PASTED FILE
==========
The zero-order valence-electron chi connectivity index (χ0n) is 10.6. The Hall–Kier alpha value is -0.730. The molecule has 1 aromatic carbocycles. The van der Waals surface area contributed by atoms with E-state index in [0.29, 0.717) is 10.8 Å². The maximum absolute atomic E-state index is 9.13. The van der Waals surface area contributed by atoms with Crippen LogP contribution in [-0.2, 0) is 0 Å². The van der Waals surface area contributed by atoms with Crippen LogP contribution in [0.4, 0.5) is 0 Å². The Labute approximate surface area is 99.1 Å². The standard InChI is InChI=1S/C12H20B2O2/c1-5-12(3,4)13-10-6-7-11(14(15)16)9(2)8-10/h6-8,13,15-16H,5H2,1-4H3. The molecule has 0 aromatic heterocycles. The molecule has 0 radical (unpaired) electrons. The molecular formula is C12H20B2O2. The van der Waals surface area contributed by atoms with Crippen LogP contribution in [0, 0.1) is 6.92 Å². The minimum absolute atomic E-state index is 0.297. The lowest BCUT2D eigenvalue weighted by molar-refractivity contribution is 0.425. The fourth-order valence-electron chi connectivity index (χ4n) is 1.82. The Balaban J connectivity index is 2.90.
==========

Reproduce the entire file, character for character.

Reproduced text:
The zero-order valence-electron chi connectivity index (χ0n) is 10.6. The Hall–Kier alpha value is -0.730. The molecule has 1 aromatic carbocycles. The van der Waals surface area contributed by atoms with E-state index in [0.29, 0.717) is 10.8 Å². The maximum absolute atomic E-state index is 9.13. The van der Waals surface area contributed by atoms with Crippen LogP contribution in [-0.2, 0) is 0 Å². The van der Waals surface area contributed by atoms with Crippen LogP contribution in [0.4, 0.5) is 0 Å². The Labute approximate surface area is 99.1 Å². The standard InChI is InChI=1S/C12H20B2O2/c1-5-12(3,4)13-10-6-7-11(14(15)16)9(2)8-10/h6-8,13,15-16H,5H2,1-4H3. The molecule has 0 aromatic heterocycles. The molecule has 0 radical (unpaired) electrons. The molecular formula is C12H20B2O2. The van der Waals surface area contributed by atoms with Crippen LogP contribution in [0, 0.1) is 6.92 Å². The minimum absolute atomic E-state index is 0.297. The lowest BCUT2D eigenvalue weighted by molar-refractivity contribution is 0.425. The fourth-order valence-electron chi connectivity index (χ4n) is 1.82. The Balaban J connectivity index is 2.90.